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THERE will shortly be published
a poem, of which our present num-
ber contains an extract, entitled,
The Foresters. It is large, and
comprehends a great variety of
scenery and character, and incidents
faithfully pourtrayed from nature,
and but little known in our modern
artificial book-made rhymes. From
the specimen now before us, toge-
ther with many other samples of

the author's talents, which have
come under our observation, we en-
tertain very sanguine expectations
of the present performance.

Messrs. Cushing and Appleton, of
Salem, have just issued a new edition
of C. Crispi Sallustii, Belli Catilina-
rii et Jugurthini Historiæ, &c. “The
text,” say the publishers, “has been
carefully revised, and collated with
three of the best editions of this au-

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thor, and unwearied pains taken in
correcting the press. The notes are
chiefly selected from those of the
edition In usum Delphini. The re-
dundancies of that commentary are
expunged, and many additional an-
notations inserted from commenta-
tors and philologists of the first au-
thority. To give a greater value
to this edition with the more ad-
vanced scholar, the various read-
of the most importance are oc-
casionally pointed out in the notes.
By a late regulation of Harvard uni-
versity, a knowledge of Sallust has
been made pre-requisite to admis-
sion into that seminary, and the pre-
sent edition was originally under-
taken at the request and with the
approbation of the governors of that
institution, and has been superin-
tended by a gentleman lately a
member of that body. The Elze-
vir editions of the classics have been
made the model, as to the arrange-
ment of the page and size of the
character, and the impression is
from a new and handsome type.”

A poem, of considerable length,
has been lately published, at Salem,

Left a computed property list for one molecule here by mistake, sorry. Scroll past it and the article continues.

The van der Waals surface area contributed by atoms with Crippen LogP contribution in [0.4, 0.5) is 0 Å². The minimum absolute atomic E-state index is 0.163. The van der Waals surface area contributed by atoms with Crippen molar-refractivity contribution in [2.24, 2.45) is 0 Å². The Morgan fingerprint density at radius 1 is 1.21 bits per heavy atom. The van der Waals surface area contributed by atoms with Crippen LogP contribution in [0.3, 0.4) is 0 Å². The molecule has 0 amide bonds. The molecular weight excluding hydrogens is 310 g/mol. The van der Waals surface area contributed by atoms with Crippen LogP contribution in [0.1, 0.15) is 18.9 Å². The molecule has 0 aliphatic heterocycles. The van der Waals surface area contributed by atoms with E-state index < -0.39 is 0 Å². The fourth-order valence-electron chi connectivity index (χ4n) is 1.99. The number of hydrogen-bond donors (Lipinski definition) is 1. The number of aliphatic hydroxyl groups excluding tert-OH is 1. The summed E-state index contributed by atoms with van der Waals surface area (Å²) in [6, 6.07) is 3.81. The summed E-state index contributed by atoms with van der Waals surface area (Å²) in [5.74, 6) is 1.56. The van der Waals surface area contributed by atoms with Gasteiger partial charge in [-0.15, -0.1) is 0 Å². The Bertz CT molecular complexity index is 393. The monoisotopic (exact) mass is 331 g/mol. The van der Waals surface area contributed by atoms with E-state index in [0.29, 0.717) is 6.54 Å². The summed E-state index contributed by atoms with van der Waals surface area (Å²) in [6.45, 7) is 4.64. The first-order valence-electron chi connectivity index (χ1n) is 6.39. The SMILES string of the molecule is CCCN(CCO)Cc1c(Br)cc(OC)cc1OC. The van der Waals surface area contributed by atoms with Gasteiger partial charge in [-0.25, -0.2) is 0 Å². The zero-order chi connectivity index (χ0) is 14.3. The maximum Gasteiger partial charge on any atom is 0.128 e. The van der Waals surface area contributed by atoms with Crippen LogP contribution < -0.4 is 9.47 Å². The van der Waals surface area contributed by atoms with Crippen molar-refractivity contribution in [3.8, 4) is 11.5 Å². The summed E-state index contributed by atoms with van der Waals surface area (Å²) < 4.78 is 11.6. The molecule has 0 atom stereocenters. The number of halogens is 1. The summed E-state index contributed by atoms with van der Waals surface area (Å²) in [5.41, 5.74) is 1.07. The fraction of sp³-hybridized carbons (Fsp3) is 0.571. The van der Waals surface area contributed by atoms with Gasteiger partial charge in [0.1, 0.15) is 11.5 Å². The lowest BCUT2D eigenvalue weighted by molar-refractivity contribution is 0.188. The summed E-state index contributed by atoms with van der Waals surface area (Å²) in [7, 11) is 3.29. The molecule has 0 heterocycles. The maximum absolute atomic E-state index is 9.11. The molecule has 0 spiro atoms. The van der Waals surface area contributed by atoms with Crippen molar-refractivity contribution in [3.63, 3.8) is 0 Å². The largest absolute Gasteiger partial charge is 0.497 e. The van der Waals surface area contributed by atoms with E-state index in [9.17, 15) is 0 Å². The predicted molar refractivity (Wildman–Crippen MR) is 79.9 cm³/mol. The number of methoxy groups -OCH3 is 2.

Massachusetts, by Mr. Joseph Story,
called the Power of Solitude. The
writer seems to have imbibed his
inspiration from a close study of
Campbell, Rodgers, and Merry, and
to have taken the materials of his
fabric from the Essay on Solitude
by Zimmerman. An impartial read-
er will discover, with regret, a spi-
rit in this performance by no means
equal to that which pervades its
prototypes. Some of the smaller
poems which accompany it possess,
however, no inconsiderable share of

The Age of Leo X has been just
published by Roscoe, and a copy of
the work has been received by the
American publishers of Lorenzo de
Medici. It is intended to republish
the present performance as soon as
the suitable preparations can be
made. The present work is far

more diversified and entertaining in
its topics than the last, while there
appears in it no decay of the au-
thor's genius, taste, and diligence.
The age of Leo is one of the most
memorable eras in the political, as
well as in the literary history of
Europe. The French revolution,
vast and portentous as it is, is an
event far less extensive in its influ-
ence, and less momentous in its con-
sequences, than the reformation,
and the true causes of the reforma-
tion are to be found in the charac-
ter and councils of Leo X, and are
topics peculiarly suited to the learn-
ing and sagacity of Roscoe. The
variety, indeed, of the present work
gives it a very great superiority to
the former one, and will enable it to
engage the attention of a far great-
er number of readers.

The following valuable works are
in the press of James Humphries,
of Philadelphia:

Edwards’ History of the West
Indies, in four volumes, octavo, with
a separate atlas of the islands, from
sir William Young's edition. The
first and second volumes of this
work are already published, the
third and fourth we understand will
be shortly ready, and the maps for
the atlas are in the engraver's hands,
executing in the very best manner.

Boyer on the Diseases of the
Bones, illustrated with plates; and
with additional notes and plates, by
J. Hartshorne, M. D., of the Penn-
sylvania hospital.

Practical Observations in Surge-
ry, illustrated with cases and plates,
by William Hey, Esq., F. R. S.,
member of the royal college of sur-
geons in London, &c.

The Dictionary of Merchandize,
and Nomenclature in all Languages,
for the use of counting-houses: con-
taining the history, places of growth,
culture, use, and marks of excel-
lency, of such natural productions as
form articles of commerce.

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